Miserable To Happy: Changing the Divorce Mindset

Divorce is a major change. Even with the most amicable divorces, the child’s world is turned upside-down when they have to move from house to house and realize that their parents will no longer be in the same home together. With Asher, he knew at just four years old that Ben was no longer living at the house. Kids are perceptive, and they often realize much more than we try to let on. 


Divorce and co-parenting are complicated roads to navigate but with the right roadmap, you can take your divorce from hard to happy for your entire family. As spouses, your marriage may be over but your role as parents continues on. Instead of dreading it, approach a divorce with the mindset that this is an opportunity for your children and your family to thrive.


Even if the marriage or divorce process were extremely challenging, you can turn things around by focusing on being successful co-parents and doing what’s best for your kids. Here’s how you can keep the focus on your children and change your mindset about divorce.


  • Set out with the end in mind. Attorney-mediator Eileen Barker says in a Huffington Post article, “Decide early on the sort of post-divorce relationship you want to have. If you want to part on good terms, commit yourself to that.” By making the commitment to be co-parents, it’s easier for couples to navigate the divorce process in a positive way.
  • Accept the rough days but know they won’t last forever. Divorce is a process that’s very similar to grief. You’ll likely go through denial, anger and eventually, acceptance. The faster you can reach the acceptance phase, the easier it will be to move through your daily life. But each stage is important to the healing process so give yourself the time you need to work through it. 
  • It’s okay to pursue happiness. Guilt is extremely common after a divorce. However, when you’re happier, you’re also a better parent. Find things that make you happy – hobbies, activities, friends – and surround yourself with them. It’s okay to treat yourself and take care of yourself. 
  • Allow yourself to move slowly. Even if you’re committed to co-parenting with your ex, there’s no need to jump right into family dinners and joint vacations! Psychology Today advises couples to avoid becoming friends too soon. Focus on parenting first, and if a friendship eventually follows let it happen naturally. 
  • Remember you have a say. It’s better to keep quiet than to speak negatively about your ex. Not only does this negative talk put you in a critical mindset, it perpetuates that attitude in the people you’re speaking to, also. It’s Over Easy recommends shielding your children from anyone else who chooses to speak negatively of your ex, too.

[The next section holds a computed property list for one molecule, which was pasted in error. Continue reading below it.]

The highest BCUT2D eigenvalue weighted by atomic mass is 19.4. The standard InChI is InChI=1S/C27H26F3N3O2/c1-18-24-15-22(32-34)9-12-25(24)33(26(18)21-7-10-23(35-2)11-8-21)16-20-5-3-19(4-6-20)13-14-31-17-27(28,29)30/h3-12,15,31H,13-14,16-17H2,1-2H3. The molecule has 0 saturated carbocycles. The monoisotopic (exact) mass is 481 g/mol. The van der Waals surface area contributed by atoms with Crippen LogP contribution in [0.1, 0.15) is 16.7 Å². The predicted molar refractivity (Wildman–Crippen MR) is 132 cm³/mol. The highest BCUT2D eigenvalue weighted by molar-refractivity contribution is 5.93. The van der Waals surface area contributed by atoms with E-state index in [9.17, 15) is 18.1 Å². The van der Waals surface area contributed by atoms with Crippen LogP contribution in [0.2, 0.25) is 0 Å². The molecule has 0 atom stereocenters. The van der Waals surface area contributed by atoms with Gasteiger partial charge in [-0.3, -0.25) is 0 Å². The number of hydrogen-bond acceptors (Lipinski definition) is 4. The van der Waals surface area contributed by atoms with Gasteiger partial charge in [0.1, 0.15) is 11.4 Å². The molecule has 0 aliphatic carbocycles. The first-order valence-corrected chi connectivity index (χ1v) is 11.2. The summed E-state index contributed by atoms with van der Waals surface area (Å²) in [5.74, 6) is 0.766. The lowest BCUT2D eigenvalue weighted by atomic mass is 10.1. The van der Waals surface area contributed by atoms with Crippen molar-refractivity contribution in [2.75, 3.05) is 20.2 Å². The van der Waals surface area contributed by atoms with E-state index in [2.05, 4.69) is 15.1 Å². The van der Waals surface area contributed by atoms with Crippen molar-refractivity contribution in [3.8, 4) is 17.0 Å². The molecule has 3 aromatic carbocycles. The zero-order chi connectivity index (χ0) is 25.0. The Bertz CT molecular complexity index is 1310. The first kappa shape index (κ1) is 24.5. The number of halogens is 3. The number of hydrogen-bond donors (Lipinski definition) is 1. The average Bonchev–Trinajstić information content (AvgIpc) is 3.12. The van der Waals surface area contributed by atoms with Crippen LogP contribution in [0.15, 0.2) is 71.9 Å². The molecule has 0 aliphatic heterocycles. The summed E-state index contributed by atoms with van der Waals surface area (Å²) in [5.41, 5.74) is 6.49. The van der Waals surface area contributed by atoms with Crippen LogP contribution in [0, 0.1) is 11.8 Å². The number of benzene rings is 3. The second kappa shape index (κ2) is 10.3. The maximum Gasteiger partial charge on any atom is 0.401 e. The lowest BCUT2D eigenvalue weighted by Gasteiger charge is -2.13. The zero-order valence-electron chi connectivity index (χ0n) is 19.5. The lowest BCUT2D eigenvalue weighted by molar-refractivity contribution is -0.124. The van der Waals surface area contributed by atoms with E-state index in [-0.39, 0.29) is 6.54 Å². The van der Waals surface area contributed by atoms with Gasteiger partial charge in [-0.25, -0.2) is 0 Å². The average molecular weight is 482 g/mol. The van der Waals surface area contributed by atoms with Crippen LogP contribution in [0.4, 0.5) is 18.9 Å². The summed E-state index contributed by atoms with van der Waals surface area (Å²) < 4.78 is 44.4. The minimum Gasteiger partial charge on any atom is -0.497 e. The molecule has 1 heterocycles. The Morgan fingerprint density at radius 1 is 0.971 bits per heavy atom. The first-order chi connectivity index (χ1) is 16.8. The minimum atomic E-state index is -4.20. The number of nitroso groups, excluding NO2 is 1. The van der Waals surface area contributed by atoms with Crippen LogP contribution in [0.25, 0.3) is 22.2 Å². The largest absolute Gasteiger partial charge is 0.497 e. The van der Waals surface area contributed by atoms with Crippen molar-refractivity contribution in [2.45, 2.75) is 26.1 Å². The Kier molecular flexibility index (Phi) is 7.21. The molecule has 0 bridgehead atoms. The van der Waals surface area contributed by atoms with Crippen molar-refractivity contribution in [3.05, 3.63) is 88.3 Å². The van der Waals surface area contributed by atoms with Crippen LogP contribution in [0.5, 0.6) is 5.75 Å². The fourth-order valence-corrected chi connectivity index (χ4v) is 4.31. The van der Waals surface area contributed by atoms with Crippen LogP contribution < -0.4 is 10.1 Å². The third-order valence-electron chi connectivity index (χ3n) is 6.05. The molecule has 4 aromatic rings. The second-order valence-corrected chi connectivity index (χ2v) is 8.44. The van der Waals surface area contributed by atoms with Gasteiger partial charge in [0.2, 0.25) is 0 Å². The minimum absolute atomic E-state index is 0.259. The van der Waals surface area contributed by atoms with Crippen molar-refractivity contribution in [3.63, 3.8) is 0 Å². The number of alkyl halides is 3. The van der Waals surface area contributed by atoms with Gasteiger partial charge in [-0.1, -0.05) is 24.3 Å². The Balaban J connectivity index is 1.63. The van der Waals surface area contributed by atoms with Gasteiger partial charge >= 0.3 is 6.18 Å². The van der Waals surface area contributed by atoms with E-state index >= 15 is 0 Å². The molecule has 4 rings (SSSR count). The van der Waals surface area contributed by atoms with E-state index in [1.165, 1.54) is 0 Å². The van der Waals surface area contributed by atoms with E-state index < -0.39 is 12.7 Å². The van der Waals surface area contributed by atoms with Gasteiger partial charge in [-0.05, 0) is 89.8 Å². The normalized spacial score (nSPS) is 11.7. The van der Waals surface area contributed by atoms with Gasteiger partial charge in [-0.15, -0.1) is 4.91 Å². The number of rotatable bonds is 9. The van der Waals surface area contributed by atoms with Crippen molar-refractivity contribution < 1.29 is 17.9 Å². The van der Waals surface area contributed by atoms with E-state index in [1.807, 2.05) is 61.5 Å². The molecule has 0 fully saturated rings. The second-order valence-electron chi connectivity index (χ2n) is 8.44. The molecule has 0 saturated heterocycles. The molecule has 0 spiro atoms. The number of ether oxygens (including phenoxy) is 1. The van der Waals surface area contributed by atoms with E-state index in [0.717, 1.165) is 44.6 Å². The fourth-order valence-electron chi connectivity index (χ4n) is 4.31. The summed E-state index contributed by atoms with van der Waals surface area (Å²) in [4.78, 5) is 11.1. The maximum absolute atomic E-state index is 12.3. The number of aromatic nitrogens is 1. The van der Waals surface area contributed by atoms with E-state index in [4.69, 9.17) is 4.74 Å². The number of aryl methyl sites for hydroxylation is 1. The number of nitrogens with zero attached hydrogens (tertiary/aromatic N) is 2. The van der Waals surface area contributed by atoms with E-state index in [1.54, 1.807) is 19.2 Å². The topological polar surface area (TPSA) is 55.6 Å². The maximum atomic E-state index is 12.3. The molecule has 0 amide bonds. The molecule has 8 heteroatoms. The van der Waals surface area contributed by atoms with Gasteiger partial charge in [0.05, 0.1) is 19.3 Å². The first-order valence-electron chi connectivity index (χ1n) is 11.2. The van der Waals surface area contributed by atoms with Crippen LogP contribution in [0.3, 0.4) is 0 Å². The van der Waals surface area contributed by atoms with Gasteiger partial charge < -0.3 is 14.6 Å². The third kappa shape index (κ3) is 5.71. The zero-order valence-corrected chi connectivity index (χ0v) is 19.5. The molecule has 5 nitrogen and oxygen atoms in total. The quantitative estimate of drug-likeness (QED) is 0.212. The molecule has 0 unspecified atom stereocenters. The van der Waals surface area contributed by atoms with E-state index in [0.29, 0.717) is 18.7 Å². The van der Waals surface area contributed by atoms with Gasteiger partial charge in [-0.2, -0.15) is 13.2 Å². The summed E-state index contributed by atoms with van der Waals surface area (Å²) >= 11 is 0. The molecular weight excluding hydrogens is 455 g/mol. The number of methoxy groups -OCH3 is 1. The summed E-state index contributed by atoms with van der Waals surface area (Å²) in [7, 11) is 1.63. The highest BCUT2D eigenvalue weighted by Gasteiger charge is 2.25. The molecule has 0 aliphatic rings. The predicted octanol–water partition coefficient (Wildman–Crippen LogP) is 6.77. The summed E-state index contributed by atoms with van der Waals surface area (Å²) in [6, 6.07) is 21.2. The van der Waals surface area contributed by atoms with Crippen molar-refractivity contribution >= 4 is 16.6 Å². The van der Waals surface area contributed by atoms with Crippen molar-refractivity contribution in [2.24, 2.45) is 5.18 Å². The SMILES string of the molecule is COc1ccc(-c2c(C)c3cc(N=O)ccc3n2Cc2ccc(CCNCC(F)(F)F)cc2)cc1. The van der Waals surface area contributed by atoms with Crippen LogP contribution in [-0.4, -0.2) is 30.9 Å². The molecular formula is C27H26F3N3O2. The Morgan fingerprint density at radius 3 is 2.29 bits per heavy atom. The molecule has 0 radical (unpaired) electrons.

• You’re raising happier kids. Kids in the House points out that it’s unhealthy for kids to witness disrespect between their parents. Now that you’re in two separate homes, you can focus on cultivating happy, healthy relationships with your kids without any of the stress of the marriage.  
  • See the silver lining. Once you reach a place of acceptance, you can begin to open your heart to the positive changes that have entered your life because of this divorce. Once the tension decreases between you and your ex, you’ll be able to communicate more positively about the kids. You may even find that you’re better co-parents now than you were during the marriage. This is often because a difficult marriage isn’t preventing you from working together as parents.  You’ll likely realize that you’re now able to enjoy the best parts of each other because you share a common goal – raising happy, healthy kids. Sometimes it takes a divorce to help you see your ex as a partner not a problem.

You have a say in how your divorce impacts your life. By choosing to collaborate with your ex and co-parent, you can shield your kids and yourself from many of the pitfalls of traditional divorces.

Despite the odds, we orchestrated a divorce that made us and everyone we love happier and healthier.” – Ben Heldfond and Nikki DeBartolo

Even if you didn’t start your divorce with this mindset, it’s possible to start charting a new course today. By identifying your central goals, for yourself and your children, you can begin to communicate positively and effectively with your ex to make this happen. 

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